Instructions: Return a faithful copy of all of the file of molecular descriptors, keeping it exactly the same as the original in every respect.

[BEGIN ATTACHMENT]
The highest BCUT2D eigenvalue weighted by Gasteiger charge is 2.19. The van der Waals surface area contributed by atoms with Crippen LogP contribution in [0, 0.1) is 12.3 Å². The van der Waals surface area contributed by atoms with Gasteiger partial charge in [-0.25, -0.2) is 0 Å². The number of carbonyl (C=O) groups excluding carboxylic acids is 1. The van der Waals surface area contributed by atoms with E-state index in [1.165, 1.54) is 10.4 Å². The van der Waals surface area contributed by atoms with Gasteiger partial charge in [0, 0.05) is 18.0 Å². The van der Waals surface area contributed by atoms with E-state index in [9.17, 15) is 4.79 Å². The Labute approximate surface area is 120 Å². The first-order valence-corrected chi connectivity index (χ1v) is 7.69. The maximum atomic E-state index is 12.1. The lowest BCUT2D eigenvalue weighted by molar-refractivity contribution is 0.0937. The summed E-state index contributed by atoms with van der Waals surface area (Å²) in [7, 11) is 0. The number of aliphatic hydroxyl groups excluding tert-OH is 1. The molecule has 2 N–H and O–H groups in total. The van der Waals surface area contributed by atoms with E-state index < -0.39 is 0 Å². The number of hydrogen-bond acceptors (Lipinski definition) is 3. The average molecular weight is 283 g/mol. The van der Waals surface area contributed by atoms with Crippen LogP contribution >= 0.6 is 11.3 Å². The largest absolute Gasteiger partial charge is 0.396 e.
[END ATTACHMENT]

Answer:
The highest BCUT2D eigenvalue weighted by Gasteiger charge is 2.19. The van der Waals surface area contributed by atoms with Crippen LogP contribution in [0, 0.1) is 12.3 Å². The van der Waals surface area contributed by atoms with Gasteiger partial charge in [-0.25, -0.2) is 0 Å². The number of carbonyl (C=O) groups excluding carboxylic acids is 1. The van der Waals surface area contributed by atoms with E-state index in [1.165, 1.54) is 10.4 Å². The van der Waals surface area contributed by atoms with Gasteiger partial charge in [0, 0.05) is 18.0 Å². The van der Waals surface area contributed by atoms with E-state index in [9.17, 15) is 4.79 Å². The Labute approximate surface area is 120 Å². The first-order valence-corrected chi connectivity index (χ1v) is 7.69. The maximum atomic E-state index is 12.1. The lowest BCUT2D eigenvalue weighted by molar-refractivity contribution is 0.0937. The summed E-state index contributed by atoms with van der Waals surface area (Å²) in [7, 11) is 0. The number of aliphatic hydroxyl groups excluding tert-OH is 1. The molecule has 2 N–H and O–H groups in total. The van der Waals surface area contributed by atoms with E-state index < -0.39 is 0 Å². The number of hydrogen-bond acceptors (Lipinski definition) is 3. The average molecular weight is 283 g/mol. The van der Waals surface area contributed by atoms with Crippen LogP contribution >= 0.6 is 11.3 Å². The largest absolute Gasteiger partial charge is 0.396 e.